You and your spouse have decided to end your marriage. You may know something about the divorce process from your cousin, co-worker or best friend. Nonetheless, everyone’s situation is different. The first thing you and your spouse have to do is decide if you want to “do it yourself”. The legal term for this is “pro se”, literally “for yourself”. This can be a good choice if you can come to a fair division of property and agree on decisions for care of your children. Unfortunately, that’s not often easily done. Lots of problems can arise:

• Child-support payments can be miscalculated

• Disposition of major assets such as a family home can be handled unfairly

• Decisions about education and health care for children can lead to ongoing disputes

• The contributions of each spouse to the marriage can be reckoned unfairly.

• What is the worth of a stay-at-home father who makes it possible for his wife to earn an advanced degree and then maintain a professional career?

• It can be difficult to establish the present value of assets such as pensions and retirement plans. I

t’s sad when people come to see me after making mistakes like these. It’s much easier to work with an attorney from the start. Interviewing and choosing an attorney is a little like speed dating. Don’t feel pressured to pick the first attorney you talk to. Take time to find the right one and seek to have a good fit. You and your divorce attorney will spend a lot of time together over the months or years it will take to get a divorce.

There are a lot of ways to look for a divorce attorney – referrals and the Internet are the most common. Make appointments to discuss your divorce with at least three attorneys and decide which one matches your needs and personality the best. Consider how each attorney’s staff interacts with you as well; you’ll work closely with secretaries, paralegals, and other professionals before you are done.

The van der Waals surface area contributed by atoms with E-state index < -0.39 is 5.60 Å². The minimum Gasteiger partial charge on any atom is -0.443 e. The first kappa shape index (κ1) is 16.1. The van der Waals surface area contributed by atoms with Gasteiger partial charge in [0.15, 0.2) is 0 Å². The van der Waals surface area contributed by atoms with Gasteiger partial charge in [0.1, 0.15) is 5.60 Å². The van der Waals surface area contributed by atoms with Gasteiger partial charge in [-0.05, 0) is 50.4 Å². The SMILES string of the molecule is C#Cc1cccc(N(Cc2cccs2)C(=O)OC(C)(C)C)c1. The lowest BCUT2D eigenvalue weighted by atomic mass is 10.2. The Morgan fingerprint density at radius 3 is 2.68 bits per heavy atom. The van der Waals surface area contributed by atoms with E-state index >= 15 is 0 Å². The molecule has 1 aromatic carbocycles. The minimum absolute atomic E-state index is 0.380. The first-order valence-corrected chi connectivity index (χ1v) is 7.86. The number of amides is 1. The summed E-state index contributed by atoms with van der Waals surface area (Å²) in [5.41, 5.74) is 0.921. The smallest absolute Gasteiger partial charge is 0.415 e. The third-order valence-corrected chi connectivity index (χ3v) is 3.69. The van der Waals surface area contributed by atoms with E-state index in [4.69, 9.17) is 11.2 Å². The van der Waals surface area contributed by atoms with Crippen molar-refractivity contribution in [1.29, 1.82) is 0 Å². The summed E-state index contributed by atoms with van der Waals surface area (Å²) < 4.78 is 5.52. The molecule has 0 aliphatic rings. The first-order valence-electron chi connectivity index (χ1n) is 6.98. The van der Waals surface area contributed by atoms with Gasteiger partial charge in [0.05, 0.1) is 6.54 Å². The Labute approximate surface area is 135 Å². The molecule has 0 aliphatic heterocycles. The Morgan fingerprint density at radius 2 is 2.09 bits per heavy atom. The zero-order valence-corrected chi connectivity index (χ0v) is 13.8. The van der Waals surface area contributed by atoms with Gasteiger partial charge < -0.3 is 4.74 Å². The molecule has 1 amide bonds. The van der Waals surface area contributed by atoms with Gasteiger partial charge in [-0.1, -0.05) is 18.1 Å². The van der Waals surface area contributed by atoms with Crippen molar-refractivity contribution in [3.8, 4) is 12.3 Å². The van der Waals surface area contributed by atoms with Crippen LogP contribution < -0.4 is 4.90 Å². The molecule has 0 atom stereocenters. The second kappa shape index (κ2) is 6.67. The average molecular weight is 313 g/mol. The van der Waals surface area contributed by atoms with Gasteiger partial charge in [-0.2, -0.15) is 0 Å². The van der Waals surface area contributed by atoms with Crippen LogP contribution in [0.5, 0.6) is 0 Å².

Once you have chosen an attorney, you’re not done. There are different ways to get divorced. These are:

• The traditional “fight it out” in court with attorneys.

• Mediation

• Collaborative Divorce

For more information, http://www.massclc.org/

There is no typical divorce either. Every marriage has special circumstances that must be addressed. One of the hardest situations to work through is when a disabled child is involved. One of the other areas I focus on is special education law. Therefore I am aware of some of the trouble spots for families with disabled children. Next, you have to get your finances together. Instead of running one household you will now be running two. The courts care about your finances because the parents are still financially responsible for the children. You can expect to provide up to three years of tax records, bank statements, and pay records. The court will want to assure that children are properly provided-for and that neither side ends up destitute.

To see how the courts figure your finances and child support go to: http://www.mass.gov/courts/courtsandjudges/courts/probateandfamilycourt/forms.html#divorce

There you will find the financial forms the court requires you to fill out and the guidelines for figuring out child support.

Massachusetts has enacted “The Alimony Reform Act of 2011”. It substantially changed the way alimony is awarded. Most notably, the amount of alimony is subject to specific limits based on income and length of marriage. Gone are the days when alimony was awarded for life, even after a brief marriage. And alimony can be terminated if the recipient moves in with a new partner, even if they do not marry.

If you are worried about the cost of divorce, ask your attorney. Lawyers have traditionally charged by the hour. Everything about an attorney’s fees can be negotiated; sometimes even flat-fee arrangements are possible. Lawyers compete with one another on both price and quality and a good attorney will welcome an honest discussion about fees upfront. Of course, in considering fees, the lowest price isn’t always the best value. Again a good attorney will discuss your specific situation with empathy. Call or email for an appointment for a consult.